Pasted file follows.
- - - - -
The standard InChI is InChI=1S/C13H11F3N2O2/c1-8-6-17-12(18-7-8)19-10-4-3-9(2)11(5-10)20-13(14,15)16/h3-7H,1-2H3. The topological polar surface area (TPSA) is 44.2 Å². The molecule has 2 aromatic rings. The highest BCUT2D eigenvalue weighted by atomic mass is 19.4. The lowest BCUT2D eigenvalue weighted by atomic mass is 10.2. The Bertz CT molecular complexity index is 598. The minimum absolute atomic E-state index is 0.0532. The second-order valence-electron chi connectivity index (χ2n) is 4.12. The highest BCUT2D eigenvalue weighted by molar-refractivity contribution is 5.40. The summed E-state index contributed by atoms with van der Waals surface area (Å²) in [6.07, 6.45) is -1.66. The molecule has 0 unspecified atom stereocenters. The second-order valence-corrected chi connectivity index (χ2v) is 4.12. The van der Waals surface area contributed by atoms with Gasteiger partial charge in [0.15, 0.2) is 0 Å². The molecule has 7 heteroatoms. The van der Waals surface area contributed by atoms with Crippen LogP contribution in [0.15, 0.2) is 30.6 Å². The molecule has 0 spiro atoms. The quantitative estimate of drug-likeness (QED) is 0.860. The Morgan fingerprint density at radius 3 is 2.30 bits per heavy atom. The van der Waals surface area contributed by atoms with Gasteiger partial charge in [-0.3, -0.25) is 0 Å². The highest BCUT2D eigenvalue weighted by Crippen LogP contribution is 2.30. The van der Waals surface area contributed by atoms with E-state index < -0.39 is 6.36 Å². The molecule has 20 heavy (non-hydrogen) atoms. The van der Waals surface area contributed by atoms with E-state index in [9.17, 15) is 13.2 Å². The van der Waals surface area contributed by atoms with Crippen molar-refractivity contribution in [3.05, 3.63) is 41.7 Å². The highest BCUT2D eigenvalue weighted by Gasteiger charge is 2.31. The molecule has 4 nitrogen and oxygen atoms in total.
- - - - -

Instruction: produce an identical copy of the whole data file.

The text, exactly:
The standard InChI is InChI=1S/C13H11F3N2O2/c1-8-6-17-12(18-7-8)19-10-4-3-9(2)11(5-10)20-13(14,15)16/h3-7H,1-2H3. The topological polar surface area (TPSA) is 44.2 Å². The molecule has 2 aromatic rings. The highest BCUT2D eigenvalue weighted by atomic mass is 19.4. The lowest BCUT2D eigenvalue weighted by atomic mass is 10.2. The Bertz CT molecular complexity index is 598. The minimum absolute atomic E-state index is 0.0532. The second-order valence-electron chi connectivity index (χ2n) is 4.12. The highest BCUT2D eigenvalue weighted by molar-refractivity contribution is 5.40. The summed E-state index contributed by atoms with van der Waals surface area (Å²) in [6.07, 6.45) is -1.66. The molecule has 0 unspecified atom stereocenters. The second-order valence-corrected chi connectivity index (χ2v) is 4.12. The van der Waals surface area contributed by atoms with Gasteiger partial charge in [0.15, 0.2) is 0 Å². The molecule has 7 heteroatoms. The van der Waals surface area contributed by atoms with Crippen LogP contribution in [0.15, 0.2) is 30.6 Å². The molecule has 0 spiro atoms. The quantitative estimate of drug-likeness (QED) is 0.860. The Morgan fingerprint density at radius 3 is 2.30 bits per heavy atom. The van der Waals surface area contributed by atoms with Gasteiger partial charge in [-0.3, -0.25) is 0 Å². The highest BCUT2D eigenvalue weighted by Crippen LogP contribution is 2.30. The van der Waals surface area contributed by atoms with E-state index < -0.39 is 6.36 Å². The molecule has 20 heavy (non-hydrogen) atoms. The van der Waals surface area contributed by atoms with E-state index in [9.17, 15) is 13.2 Å². The van der Waals surface area contributed by atoms with Crippen molar-refractivity contribution in [3.05, 3.63) is 41.7 Å². The highest BCUT2D eigenvalue weighted by Gasteiger charge is 2.31. The molecule has 4 nitrogen and oxygen atoms in total.